Australia excels in remote operations and robotics in harsh environments on a large scale – and this can be used on Earth or in space. 

Australia’s ingenuity in mining and resources has captured the attention of international space partners. These partners are planning to incorporate our homegrown technology and expertise in future space exploration missions, such as Artemis. 

There is a clear crossover with the technology being used for mining and resources activities on Earth and its possible uses in space to support science and exploration goals. 

Australia operates automated trucks, trains and equipment on mining sites 1,500 kilometres away from Perth in the Pilbara region of Western Australia. It can leverage this remote operations experience to support a wide range of off-Earth activities. This includes lunar exploration, or the construction, maintenance, and repair of lunar infrastructure, which we define as Foundational Services to support science. 

By connecting space with robotics and remote operation capabilities, we can also make these capabilities stronger, rugged and more sophisticated. We can advance the mining and resources industry here on Earth by improving productivity and fast-tracking critical technologies.

An overview image of a mine

The resources technologies with applications for space:

Mining crews can make calculated decisions and determine precise drilling targets, using information from Earth observation satellites that are examining the landscape. Communications satellites stream enormous amounts of data in real time. This tells workers everything from the position of a vehicle to where the next discovery might be. 

Digital twin technology and robotics, such as robotic arms, can perform maintenance and refuel machinery and equipment remotely. This saves on costs and resources of sending a human across long distances, whether it’s in Earth or in space. Digital twins can also be used to virtually simulate all kinds of scenarios before taking the physical risks. 

Just like in space, robotic machines and drones can go places on Earth where humans can’t. This minimises environmental risk to workers and avoids possible human error. Robotics is particularly important in harsh environments with extreme temperatures, or within spaces that are elevated, confined or otherwise difficult to reach. 

AI designed for lunar rovers, which helps them to explore rugged off-Earth landscapes, can help autonomous vehicles navigate challenging terrain and obstacles on Earth. This technology can also help space launch vehicles and satellites find their way through complex trajectories. 

Fully uncrewed autonomous assets can be controlled by sophisticated remote operations infrastructure, whether it’s for terrestrial resources operations or space missions. These centres use cross-cutting technologies including robotics, AI, software simulation and advanced manufacturing. 

Computers use complex mathematical algorithms to monitor equipment efficiency and process massive amounts of data. Advanced 3D modelling software can be used to keep equipment on track and ensure vehicles are operating at their best. Space also supports the development of fast and power efficient edge computers. 

In the Spotlight: Fleet Space Technologies

Exosphere

South Australian based company, Fleet Space Technologies, developed a passive, non-invasive mining solution known as ExoSphere by Fleet®.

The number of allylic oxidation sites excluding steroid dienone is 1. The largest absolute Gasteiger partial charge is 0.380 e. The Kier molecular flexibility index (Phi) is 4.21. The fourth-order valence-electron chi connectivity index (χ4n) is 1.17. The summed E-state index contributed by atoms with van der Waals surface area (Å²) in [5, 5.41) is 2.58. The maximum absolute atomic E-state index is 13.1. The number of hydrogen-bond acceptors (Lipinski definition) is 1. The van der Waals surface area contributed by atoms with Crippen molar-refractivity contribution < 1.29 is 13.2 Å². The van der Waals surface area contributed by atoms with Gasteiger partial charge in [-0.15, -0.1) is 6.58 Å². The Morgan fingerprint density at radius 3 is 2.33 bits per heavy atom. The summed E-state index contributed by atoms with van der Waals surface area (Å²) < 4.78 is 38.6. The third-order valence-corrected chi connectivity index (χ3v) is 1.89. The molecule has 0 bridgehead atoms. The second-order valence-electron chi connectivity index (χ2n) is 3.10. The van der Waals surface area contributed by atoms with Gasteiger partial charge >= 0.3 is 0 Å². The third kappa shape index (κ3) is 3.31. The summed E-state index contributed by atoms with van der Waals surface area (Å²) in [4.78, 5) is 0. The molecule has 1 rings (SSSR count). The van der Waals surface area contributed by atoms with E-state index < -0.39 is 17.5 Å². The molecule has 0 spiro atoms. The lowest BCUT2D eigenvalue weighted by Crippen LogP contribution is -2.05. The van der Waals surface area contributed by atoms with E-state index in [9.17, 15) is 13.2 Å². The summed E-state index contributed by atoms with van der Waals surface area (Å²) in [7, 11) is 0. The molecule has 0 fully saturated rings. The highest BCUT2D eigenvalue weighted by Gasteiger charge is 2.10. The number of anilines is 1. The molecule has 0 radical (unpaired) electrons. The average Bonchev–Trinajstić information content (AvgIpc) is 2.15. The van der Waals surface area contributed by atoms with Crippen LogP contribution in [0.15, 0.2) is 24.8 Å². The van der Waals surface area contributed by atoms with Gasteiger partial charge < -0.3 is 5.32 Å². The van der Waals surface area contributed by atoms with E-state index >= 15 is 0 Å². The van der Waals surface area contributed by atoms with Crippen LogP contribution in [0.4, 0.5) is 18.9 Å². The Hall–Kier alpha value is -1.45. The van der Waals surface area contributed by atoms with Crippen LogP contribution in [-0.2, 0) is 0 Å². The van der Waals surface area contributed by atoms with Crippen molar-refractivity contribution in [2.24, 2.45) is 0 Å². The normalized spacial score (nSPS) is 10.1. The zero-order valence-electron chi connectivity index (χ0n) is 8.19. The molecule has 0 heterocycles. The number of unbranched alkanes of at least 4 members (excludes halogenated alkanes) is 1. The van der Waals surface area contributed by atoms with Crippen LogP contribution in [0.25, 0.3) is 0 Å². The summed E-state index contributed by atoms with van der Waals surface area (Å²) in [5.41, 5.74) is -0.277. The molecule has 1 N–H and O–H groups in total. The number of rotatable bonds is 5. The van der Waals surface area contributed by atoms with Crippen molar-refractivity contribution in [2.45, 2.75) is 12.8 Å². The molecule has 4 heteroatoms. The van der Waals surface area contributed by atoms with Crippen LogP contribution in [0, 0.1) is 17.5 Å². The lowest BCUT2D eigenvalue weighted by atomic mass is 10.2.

The Australian Space Agency helped incubate this technology with funding via its Moon to Mars initiative. 

ExoSphere, which takes the form of a geode sensor, enables exploration down to two kilometres beneath the Earth’s surface.

By leveraging Fleet’s satellite constellation, ExoSphere identifies prime drilling targets where critical minerals, such as lithium, are located – making the whole process faster, more accurate and less environmentally invasive than ever before. 

It’s a huge win for mining and has inspired new ways of searching for minerals in space.

An illustration of a space related technology

Caption: Exosphere by Fleet. 
Image credit: Fleet Space Technologies

SPIDER

Fleet Space Technologies scaled its ExoSphere technology for applications on the Moon. They developed the SPIDER (Seismic Payload for Interplanetary Discovery, Exploration and Research).

SPIDER will record natural seismic waves on the Moon’s subsurface continuously for 14 days. The aim of the technology is to provide valuable insights into the mineral profile of the lunar surface, while also helping to identify water ice deposits. Fleet says it will “uncover unprecedented knowledge about the Moon’s geological properties”. SPIDER can provide data about the composition of the lunar crust from the surface all the way to a depth of one kilometre, thereby accelerating the scientific knowledge of the Moon, its composition and origins. 

SPIDER’s identification of ice deposits on the lunar surface can produce water. This will enable the long-term human exploration of the Moon, plus can be used for rocket fuel propellant for future missions from the Moon to Mars.   

SPIDER will go to the Moon by as early as 2026 aboard the Blue Ghost lunar lander, developed by US based company, Firefly Aerospace.

An illustration of a space related technology
Caption: SPIDER by Fleet. 
Image credit: Fleet Space Technologies
Render of Moon base
Caption: Artist impression of futuristic lunar base incorporating remote operations technology.

 

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